Last week I mentioned the building that was to inspire the left hand corner of my layout in a box. Finally I’ve actually started working on it.
The first step was to measure the required platform height. I know there are standards for this sort of thing but they all need to work from the top of the rail to allow for different sleeper thicknesses. Not wanting to be bothered with this, I did some original research and came up with 18mm as you can see from the photo. In theory this will allow the doors of the van to open without catching the slabs. Pedants pointing out that the doors are part of a moulded one-piece body can shut up, they could open. Wanting to be on the safe side I’ll be aiming the platform top another mm or so lower, not that you can really see as it’s behind the siding so any discrepancies will be covered.
With this critical dimension, I was able to draw up a rough building side to see what it looks like. The windows are from Dornaplas and plonked on to give me an idea of proportions. They work out surprisingly well resulting in 10 foot high floors which I think is about right for a warehouse. They tended to vary from 6 and a bit ft upwards (I once did a show in the canal warehouse in Coventry. The ceiling is slightly barrelled and I had to stand in the tall bits and stoop slightly when walking around. The facia and lifts didn’t get attached to the layout that time) to today’s cavernous tin sheds.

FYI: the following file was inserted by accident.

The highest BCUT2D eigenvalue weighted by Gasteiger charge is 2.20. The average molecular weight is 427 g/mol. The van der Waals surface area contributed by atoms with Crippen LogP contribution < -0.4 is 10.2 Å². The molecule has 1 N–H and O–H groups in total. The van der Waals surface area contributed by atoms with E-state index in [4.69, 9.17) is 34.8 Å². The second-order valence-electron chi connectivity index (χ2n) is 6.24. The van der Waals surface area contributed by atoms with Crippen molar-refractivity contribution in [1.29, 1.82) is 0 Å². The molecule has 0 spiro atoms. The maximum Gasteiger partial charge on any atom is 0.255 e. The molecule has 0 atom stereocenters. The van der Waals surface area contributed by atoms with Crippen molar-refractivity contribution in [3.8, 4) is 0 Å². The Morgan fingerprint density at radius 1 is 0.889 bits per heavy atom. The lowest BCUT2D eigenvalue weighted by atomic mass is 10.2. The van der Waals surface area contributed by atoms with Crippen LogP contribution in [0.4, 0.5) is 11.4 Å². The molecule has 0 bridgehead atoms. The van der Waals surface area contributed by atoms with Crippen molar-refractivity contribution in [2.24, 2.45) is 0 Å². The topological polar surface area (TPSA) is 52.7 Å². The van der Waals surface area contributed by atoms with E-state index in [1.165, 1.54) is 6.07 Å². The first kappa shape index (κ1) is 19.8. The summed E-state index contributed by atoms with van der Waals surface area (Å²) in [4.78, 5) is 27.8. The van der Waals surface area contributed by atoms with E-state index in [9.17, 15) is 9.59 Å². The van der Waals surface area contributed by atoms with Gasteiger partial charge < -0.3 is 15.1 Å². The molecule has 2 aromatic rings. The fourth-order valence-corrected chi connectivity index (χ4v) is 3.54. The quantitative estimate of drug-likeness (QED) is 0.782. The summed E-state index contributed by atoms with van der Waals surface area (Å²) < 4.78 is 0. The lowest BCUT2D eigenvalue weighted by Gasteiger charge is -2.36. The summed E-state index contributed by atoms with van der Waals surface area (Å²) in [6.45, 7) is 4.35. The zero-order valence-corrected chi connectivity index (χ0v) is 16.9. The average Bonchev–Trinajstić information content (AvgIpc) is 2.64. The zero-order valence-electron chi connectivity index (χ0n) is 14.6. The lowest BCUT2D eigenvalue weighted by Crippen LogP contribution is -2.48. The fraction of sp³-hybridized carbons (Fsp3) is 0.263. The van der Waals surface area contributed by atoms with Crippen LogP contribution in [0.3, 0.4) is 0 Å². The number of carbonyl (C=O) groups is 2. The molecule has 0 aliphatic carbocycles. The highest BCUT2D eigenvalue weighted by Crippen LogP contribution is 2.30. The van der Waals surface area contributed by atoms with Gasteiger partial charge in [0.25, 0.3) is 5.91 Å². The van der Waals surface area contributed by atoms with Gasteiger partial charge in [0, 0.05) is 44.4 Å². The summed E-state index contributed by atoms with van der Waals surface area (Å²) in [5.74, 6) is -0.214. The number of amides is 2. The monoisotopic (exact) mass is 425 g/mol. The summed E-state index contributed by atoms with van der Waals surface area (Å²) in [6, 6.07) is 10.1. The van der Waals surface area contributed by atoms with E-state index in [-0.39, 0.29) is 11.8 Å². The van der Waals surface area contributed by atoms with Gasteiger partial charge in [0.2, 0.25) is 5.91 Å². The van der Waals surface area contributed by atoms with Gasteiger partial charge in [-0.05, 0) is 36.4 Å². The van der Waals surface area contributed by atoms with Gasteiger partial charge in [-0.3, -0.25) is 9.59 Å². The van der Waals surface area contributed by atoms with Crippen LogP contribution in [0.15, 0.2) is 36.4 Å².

Sliding doors have been arranged to match the position of van doors when the siding is in use. Presumably the 4mm scale workforce want to be able to wheel goods out of the van straight into store. A little fiddling made sure that when they slide open, nothing hangs over the end of the platform.